And I understand these scientific concepts (more or less) and believe in these theological ideas; but in truth, I was not won over by these arguments. Originally, I was drawn in by the spirituality of Process Theology. It is like that story of the humming planet.
I told this story for the children a number of years back now, maybe it’s time to do it again … Anyway, this is by UU Storyteller Joshua Searle-White: The Humming Planet. A girl is travelling around the universe in her spaceship and gets lost. She lands on a strange planet to get directions. She discovers that everything on the planet hums, or more accurately everything hums in response to the every other thing. She discovers that she is humming, her body is humming. So when she looks closer at a flower, she and the flower hum louder together. The humming is a wonderful feeling in her.
When she walks into town, people are smiling and nodding to her, and all the while the hum is steady and strong and good. She turns to ask someone how to find a star map and the first person she approaches is a shock to her. The man’s face is discolored and scarred. He is hard to look at. Though he smiles at her as she comes close, his scars look painful and it scares her. Instead of asking him for directions, she looks way and walks past him looking for someone else to approach. But when she does that, the humming fades. Within seconds it is like an aching absence.
So she takes a deep breath, turns back to the scarred man and looks him in the eye; the humming inside and around her resumes. She asks where she can find a star chart, with a smile he tells her. She thanks him and goes to find the chart, elated with the humming. She figures out where she is, gets back in her spaceship and heads back home.
Part of the lesson is about the interchange between us and between all things. Another part of the lesson is about how your spiritual life is not just about the happy, peaceful moments on the mountain top. It is not a spirituality aiming for inner peace. Creative interchange may challenge you. The interactions that matter most, the lure and creative interchanges, have more to do with compassion in the face of suffering than bliss and an escape from difficulty.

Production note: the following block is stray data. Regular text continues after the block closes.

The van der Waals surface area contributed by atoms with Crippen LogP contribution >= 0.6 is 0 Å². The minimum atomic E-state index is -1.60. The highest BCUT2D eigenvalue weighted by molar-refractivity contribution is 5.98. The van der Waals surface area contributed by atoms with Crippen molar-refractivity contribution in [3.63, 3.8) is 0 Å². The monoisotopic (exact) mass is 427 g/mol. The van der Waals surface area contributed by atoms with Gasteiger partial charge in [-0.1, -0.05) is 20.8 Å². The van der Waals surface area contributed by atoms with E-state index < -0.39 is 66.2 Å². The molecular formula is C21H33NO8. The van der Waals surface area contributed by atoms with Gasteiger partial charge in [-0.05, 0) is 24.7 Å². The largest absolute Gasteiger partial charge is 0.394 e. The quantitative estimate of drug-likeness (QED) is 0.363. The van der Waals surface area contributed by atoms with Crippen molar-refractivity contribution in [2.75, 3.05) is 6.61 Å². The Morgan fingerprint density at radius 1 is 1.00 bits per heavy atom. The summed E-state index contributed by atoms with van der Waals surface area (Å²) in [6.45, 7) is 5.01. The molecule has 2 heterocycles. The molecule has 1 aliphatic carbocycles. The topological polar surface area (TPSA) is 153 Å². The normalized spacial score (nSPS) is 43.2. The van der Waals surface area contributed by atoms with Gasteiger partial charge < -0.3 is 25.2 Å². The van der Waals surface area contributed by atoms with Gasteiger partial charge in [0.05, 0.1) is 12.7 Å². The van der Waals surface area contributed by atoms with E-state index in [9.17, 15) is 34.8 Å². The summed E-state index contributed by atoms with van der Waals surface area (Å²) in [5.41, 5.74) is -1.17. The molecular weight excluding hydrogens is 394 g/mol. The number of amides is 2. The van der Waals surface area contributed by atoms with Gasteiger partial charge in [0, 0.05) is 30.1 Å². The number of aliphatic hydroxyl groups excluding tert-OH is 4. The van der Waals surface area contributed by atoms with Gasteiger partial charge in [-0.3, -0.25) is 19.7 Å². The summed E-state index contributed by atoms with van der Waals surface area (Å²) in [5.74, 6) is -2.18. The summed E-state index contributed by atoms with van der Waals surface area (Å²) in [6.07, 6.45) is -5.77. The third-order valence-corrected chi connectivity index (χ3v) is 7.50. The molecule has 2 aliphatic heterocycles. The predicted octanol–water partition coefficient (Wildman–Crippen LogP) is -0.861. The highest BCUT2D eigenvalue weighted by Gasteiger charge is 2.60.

This is why the God described in Process Theology, is a God of compassion and a God of Justice. Because if something is not right – and I am in tune with the holy – I will feel that it is off. The humming will fade, if you will. The ax will hit the log again and again ineffectively.
It is a new way of knowing God, based not on seeing a deity that is cast in the image of humanity; rather God is the spirit of creativity and harmony. It is the event of interchange between me and the log or my friend or my community. A creative interchange is one in which I welcome in a little of you into my understanding of me. Our interconnectedness is not the event; it is what makes an interchange possible. And God is the lure for the event to unfold toward greater harmony and goodness.
The trouble with such a perspective, however, is that the word God already means something particular to most people in our western culture. Now, there is a strong humanistic strained in Process Theology. Process Naturalism acknowledges the interconnectedness of the universe, the emphasis on events over material substances as the base of reality, and the primacy of free will. They don’t talk about a lure toward goodness so much as the recognition that harmony and beauty are key aspects of goodness. And then there are those in Process Naturalism who will use the word God for poetic purposes. Process thought is a pluralistic perspective that is not a single uniform way of looking at reality – it has common themes but still variety.
But for many, Process Theology is a way to continue to believe in God by allowing the definition of the word to evolve. The classic monotheistic perspective is not the only option. In classical theism, we talk about God as a separate and wholly other entity from the Universe. God existed before the universe, created the universe, and remains outside, beyond, unaffected, discrete from everything else that exists. The driving characteristic of classical theism is there is no overlap between creator and creation.
To get to the version that Process Theology offers, we need to first pass through the concept of Pantheism. Pantheism takes the two concepts, God and the Universe, and names them synonymous. If you can picture two circles, one labeled “God” and the other labeled “the Universe,” Pantheism would have a single circle labeled “God = the Universe.”